The FDA banned COVID-19 vaccines.
News posted on
Some Twitter users recently claimed that the FDA banned COVID-19 vaccines.
Misbar investigated the circulating claim and found it to be selective.
The FDA has recently withdrawn its emergency use authorization for the monovalent COVID vaccines from Pfizer-BioNTech and Moderna. However, this does not mean that the vaccines have been banned or are no longer approved. Instead, the FDA has authorized the use of updated, bivalent versions that account for new strains of the virus that have emerged.
Did the FDA Ban Covid Vaccines?
According to the statement released by the FDA, The FDA has amended the emergency use authorizations for the Pfizer-BioNTech and Moderna COVID-19 vaccines, simplifying the vaccination schedule for most individuals. The action authorizes the bivalent vaccines for all doses administered to individuals six months and older, including for an additional dose for certain populations. The monovalent vaccines are no longer authorized for use in the United States. Available data show that most of the U.S. population has antibodies to the virus that causes COVID-19. Eligibility for additional doses will depend on age and vaccination history, and decisions on future vaccination will be made after recommendations from the FDA advisory committee in June. The available data continue to demonstrate that vaccines prevent severe illness, hospitalization, and death.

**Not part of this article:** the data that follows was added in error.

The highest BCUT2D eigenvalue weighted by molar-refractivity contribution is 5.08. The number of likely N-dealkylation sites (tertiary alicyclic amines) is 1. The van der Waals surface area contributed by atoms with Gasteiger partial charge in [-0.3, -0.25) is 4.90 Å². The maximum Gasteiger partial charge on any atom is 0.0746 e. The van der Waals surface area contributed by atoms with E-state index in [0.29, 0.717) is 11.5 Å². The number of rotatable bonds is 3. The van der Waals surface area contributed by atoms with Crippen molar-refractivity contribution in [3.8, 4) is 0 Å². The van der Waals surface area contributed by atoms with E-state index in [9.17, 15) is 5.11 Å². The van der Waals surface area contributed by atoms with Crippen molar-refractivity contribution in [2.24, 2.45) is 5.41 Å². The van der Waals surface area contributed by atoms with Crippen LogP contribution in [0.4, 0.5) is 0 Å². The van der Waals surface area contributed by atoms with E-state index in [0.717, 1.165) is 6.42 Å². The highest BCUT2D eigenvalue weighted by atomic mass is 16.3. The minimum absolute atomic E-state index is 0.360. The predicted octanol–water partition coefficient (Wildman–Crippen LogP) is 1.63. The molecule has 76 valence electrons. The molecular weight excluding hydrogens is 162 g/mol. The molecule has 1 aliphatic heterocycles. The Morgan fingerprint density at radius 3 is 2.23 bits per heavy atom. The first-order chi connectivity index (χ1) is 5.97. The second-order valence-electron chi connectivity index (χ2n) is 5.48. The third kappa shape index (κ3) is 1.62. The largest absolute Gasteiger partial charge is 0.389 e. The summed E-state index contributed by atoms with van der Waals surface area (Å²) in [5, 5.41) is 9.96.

Understanding How mRNA-based Vaccines Work
It is important to understand that COVID vaccines are based on messenger RNA (mRNA), a molecule that helps human cells to trigger an immune response to the virus. Unlike traditional vaccines, mRNA-based methods do not use a live virus and cannot give someone COVID.
mRNA vaccines are not a cure for COVID, nor are they a medicine. They are a preventative measure that helps the body fight off the virus by creating antibodies before an infection occurs.
Unfortunately, mRNA vaccines have been mistakenly associated with DNA, leading to false claims that they can alter a person's genetics. In fact, mRNA vaccines do not enter the nucleus of the cell where DNA is located, and they do not interact with the DNA in any way.